by Lisa Teberg
Brian Blanchfield, the 2008-2009 Richard Hugo Fellow in Poetry at the University of Montana, possesses the courage to invite readers into the intimate details of his life. I confess that I didn’t give Blanchfield’s poetry adequate reverence before attending his reading. I respected the revealing nature of his poetry, but I didn’t feel an emotional connection until I heard him read and explain his work.
Blanchfield’s poems contain intriguing anecdotes and vivid imagery. "Letter To A Silvery Mime in Yellow," entwines the reader in his description of a mime in the subways of New York:
The sunniness signs on you somewhat more than silver did,
but these passers through carry pantries of selves along, miss
the pouring parasol, and think advertisements about you.
Blanchfield forces the reader to engage with the mime adorned in silver and yellow.
Similarly, Blanchfield devised a poem titled, "Velma." He presents his subject as:
The sweatered, squat one, remember, with glasses,
iterator of the dog’s doings, the dopehead’s score,
swiped often, but sound and blinking by episode’s
It’s not often that cartoon characters thrive in the stanzas of poetry. Yet, Blanchfield’s imaginative imagery puts Velma into our mind’s-cartoon-eye with her orange turtleneck, brunette bob, and keen detective demeanor.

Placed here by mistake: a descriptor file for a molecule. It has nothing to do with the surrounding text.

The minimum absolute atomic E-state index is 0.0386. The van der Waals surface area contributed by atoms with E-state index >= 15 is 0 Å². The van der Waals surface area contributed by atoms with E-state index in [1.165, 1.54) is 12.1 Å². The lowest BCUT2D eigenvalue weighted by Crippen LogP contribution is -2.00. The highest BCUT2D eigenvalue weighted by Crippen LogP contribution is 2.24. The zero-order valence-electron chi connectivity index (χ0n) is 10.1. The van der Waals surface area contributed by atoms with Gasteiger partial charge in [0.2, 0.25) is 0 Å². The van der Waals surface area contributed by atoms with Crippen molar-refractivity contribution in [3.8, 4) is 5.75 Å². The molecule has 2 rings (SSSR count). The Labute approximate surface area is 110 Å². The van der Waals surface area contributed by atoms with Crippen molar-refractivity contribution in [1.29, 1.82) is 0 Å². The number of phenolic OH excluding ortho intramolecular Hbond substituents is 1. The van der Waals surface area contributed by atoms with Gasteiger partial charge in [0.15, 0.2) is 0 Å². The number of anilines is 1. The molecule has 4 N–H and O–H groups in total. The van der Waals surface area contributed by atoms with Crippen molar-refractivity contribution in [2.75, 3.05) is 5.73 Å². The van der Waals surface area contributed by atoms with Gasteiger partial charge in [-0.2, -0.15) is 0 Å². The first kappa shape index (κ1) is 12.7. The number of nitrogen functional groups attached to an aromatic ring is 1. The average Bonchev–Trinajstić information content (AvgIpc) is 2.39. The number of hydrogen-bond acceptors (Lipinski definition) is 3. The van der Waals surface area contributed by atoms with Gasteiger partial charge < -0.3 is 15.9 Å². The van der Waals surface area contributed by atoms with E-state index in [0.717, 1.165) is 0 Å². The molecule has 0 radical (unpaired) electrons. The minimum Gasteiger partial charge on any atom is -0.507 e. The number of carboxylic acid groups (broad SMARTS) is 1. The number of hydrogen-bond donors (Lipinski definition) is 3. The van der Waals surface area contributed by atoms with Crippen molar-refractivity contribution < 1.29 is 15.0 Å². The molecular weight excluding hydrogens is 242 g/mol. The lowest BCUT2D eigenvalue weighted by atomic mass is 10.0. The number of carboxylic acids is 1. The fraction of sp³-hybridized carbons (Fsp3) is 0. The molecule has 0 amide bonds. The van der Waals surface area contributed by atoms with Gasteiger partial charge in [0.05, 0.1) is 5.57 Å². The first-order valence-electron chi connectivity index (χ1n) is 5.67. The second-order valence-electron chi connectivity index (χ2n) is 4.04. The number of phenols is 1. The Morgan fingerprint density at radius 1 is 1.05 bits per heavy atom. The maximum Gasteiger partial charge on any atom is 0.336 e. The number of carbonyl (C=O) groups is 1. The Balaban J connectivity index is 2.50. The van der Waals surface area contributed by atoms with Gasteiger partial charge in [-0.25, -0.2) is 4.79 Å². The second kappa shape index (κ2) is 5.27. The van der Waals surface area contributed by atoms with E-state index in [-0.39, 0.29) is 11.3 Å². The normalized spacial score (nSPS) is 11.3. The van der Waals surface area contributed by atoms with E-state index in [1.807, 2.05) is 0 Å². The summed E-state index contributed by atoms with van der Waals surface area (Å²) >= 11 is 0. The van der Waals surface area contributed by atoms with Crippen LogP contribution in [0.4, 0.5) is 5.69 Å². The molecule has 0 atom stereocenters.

Blanchfield’s poetic inventiveness is a continual process. During his reading, he provided our eager ears with excerpts from his current writing. These poems are inspired from a book titled, The Dictionary of the History of Ideas. He opens with an epilogue including a definition from the dictionary and follows with a poem. There is no doubt that these will be published in a celebrated collection.
I encourage poetry enthusiasts and even those merely curious about poetry to attend a reading given by Brian Blanchfield. If not, at least pick up a copy of Not Even Then and treat yourself to an inspiring read.
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Lisa Teberg is a post-baccalaureate student studying Creative Writing at the University of Montana.
Not Even Then
Paper back, $17.95
University of California Press, April 2004.